Poetry, Print, and the Sung or Spoken Word|
Spring 2019 not offered
For a long time now, poetry has belonged primarily to the page--but never entirely. In this course, we will examine a range of methods poets who wrote for print employed to harness the resources of the spoken or sung word. Our main readings will be groups of poems, usually books, in which the nexus between printed, oral, and/or musical forms is a crucial issue. We will also read prose treatises and works of 20th-century literary theory that engage this nexus. We will concentrate on a few main (intertwined) methods our print poets used: songs and hymns (Blake, Dickinson), dialect (Barnes, Clare, Hopkins, Berryman), speech (Whitman, Hass), storytelling (Scott, Manning), drama (Shakespeare), ballads (Wordsworth, Coleridge), and sound-based forms such as villanelles and roundels (Swinburne).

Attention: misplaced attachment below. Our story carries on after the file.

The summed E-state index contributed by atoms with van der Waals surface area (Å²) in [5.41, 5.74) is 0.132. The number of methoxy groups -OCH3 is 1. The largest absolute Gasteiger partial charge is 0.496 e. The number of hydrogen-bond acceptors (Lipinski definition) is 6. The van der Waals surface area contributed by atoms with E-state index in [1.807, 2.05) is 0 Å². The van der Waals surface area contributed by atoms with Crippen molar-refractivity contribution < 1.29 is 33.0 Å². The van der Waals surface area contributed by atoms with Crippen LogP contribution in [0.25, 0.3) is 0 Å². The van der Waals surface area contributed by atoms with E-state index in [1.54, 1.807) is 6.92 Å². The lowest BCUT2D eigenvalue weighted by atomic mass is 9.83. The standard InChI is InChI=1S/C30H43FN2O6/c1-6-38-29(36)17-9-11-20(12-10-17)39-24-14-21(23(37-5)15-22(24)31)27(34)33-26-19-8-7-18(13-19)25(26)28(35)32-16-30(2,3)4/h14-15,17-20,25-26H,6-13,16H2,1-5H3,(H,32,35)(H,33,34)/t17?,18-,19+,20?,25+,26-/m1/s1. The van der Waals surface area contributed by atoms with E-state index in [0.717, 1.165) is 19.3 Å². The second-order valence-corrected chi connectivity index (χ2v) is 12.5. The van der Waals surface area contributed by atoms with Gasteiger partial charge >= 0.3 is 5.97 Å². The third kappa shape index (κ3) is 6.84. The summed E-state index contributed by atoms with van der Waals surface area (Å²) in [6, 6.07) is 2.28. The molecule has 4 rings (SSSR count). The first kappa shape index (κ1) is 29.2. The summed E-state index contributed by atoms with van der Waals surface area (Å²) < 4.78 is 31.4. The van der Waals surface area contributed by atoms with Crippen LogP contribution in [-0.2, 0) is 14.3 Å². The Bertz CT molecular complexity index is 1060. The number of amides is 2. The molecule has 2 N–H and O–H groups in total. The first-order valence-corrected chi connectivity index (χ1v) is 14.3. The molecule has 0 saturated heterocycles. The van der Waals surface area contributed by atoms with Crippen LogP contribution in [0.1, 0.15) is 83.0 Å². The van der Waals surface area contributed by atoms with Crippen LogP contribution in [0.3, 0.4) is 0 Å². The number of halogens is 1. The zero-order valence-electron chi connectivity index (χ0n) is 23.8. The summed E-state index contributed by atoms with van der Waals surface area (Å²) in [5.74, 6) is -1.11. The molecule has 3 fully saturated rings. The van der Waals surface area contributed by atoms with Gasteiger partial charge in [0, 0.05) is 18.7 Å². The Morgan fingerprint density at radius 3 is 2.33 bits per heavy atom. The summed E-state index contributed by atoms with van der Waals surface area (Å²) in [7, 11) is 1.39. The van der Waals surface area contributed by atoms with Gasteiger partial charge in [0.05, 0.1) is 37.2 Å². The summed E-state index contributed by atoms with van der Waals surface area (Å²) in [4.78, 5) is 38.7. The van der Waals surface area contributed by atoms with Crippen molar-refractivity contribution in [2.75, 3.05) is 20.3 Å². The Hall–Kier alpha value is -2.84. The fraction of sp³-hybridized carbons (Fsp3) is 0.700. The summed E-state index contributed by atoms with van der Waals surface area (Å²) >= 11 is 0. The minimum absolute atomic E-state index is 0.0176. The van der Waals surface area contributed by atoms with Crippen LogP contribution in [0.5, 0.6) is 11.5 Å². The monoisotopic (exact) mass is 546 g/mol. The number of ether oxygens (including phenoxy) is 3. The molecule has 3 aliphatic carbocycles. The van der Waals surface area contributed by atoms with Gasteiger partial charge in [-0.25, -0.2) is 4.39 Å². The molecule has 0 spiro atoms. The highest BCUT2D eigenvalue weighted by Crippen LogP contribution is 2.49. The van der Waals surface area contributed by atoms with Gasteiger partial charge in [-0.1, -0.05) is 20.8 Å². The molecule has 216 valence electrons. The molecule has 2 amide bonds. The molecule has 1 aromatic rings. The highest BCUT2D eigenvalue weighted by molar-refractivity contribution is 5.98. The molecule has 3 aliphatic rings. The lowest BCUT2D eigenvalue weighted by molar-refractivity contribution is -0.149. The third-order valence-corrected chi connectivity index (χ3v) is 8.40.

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|Course Format: Lecture / Discussion||Grading Mode: Graded|
||Fulfills a Major Requirement for: (ENGL)(ENGL-TLF Conc)
Wordsworth and Coleridge, LYRICAL BALLADS
Blake, SONGS OF INNOCENCE AND OF EXPERIENCE
Berryman, DREAM SONGS
Hass, SUN UNDER WOOD
Whitman, SONG OF MYSELF
Manning, THE COMMON MAN
And poems by Dickinson, Barnes, Hopkins, Scott, and Swinburne
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|Additional Requirements and/or Comments: |
This course fulfills the Theory requirement and contributes to the Theory & Literary Forms concentration of the English major.